Stand-Up Paddleboarding Hawaii: Gear Essentials

Apr 20, 2010
Outside Magazine

When we first contemplated the idea of stand-up paddling across the Hawaiian islandchain, it sounded so simple: All we would need would be a boat, a willing and able captain, and some boards and paddles. What we've learned is that planning a trip like this requires a great deal of logistics, preparation, gear, and patience. These are a few of our "must-haves" for this trip.

1. Board and Paddle: When it comes to paddling from one island to another, choosing the right equipment is crucial. Stand-up paddleboards come in an array of shapes and styles, each best-suited for a different aspect: surfing, cruising, or racing. For our adventure, one of our boards is a 17-footer with a rudder system. The length is designed for better glide and speed, and the rudder system, which allows you to steer, is a must for crossing channels,especially when the winds are strong. As for a paddle, we prefer a wooden onebecause the wood flexes and is gentle on the shoulders. We recommend the Naish Glide 17' board and the Pure Paddles custom blade.

SUP 2. Escort Boat: We have been asked numerous times if we will have a boat escorting us across thechannels, and my answer is: "Absolutely!" When you're paddling on the ocean, especially in between islands, you have to be prepared for the worst. Whether your board breaks, you cramp up, or the seas are just too rough to paddle, you need to have an escort boat to help you. Finding a captain and crew you trust is important, especially if you are unfamiliar with the area.

3. Personal Locating Beacon: What's a personal locating beacon (PLB)? Well, in case we find ourselves in a rough situation in the middle of a channel and our escort boat is nowhere to be found, we will flip open the PLB and, with the press of a button, the Coast Guard will know where to find us. It is a safety precaution we will not cross any channel without. Our recommendation: ACR Aqualink.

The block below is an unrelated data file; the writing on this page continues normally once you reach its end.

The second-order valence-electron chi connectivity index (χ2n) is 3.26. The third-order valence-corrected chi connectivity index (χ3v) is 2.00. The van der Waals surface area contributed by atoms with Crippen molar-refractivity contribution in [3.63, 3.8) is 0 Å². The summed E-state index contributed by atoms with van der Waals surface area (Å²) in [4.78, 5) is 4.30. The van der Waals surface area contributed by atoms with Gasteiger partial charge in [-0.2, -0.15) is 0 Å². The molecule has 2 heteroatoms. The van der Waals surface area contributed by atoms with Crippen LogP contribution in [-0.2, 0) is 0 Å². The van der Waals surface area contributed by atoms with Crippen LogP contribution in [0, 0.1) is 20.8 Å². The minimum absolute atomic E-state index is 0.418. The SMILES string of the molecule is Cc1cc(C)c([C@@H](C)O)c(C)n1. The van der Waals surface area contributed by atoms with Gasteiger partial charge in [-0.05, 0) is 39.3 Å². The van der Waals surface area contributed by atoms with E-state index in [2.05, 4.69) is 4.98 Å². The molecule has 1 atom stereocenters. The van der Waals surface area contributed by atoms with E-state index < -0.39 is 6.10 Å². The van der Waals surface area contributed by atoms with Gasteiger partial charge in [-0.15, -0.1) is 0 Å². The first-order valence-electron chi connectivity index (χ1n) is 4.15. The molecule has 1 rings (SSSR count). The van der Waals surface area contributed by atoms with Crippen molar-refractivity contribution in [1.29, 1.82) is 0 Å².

4. Hydration and Nutrition: Staying hydrated and properly fueled during a long paddle is extremely important. Not drinking enough fluids causes you to lose power and feel fatigued. The same happens if you don’t eat often. To avoid this, we aim to drink a liter of water per hour and eat a small snack every 45 minutes. Our recommendation: Dakine Waterman Hydration Pack.

--Morgan Hoesterey and Jenny Kalmbach

Morgan Hoesterey and Jenny Kalmbach launched Destination 3 Degrees, a stand-up paddleboarding expedition, from the Big Island of Hawaii on April 7, 2010. It's an adventure that will take them through the Hawaiian islands, across three degrees of latitude, over 200 nautical miles, and acrossnine legendary open-ocean channels. Their goal is to raise awareness and funds for the Algalita Marine Research Foundation,which works to identify and understand the impact of plasticscontamination in our oceans and on marine life and the human food chain.

Photos: Top image by Ryan Lopossa, bottom image by Chris Aguilar

Filed To: Adventure, Nature, Gear

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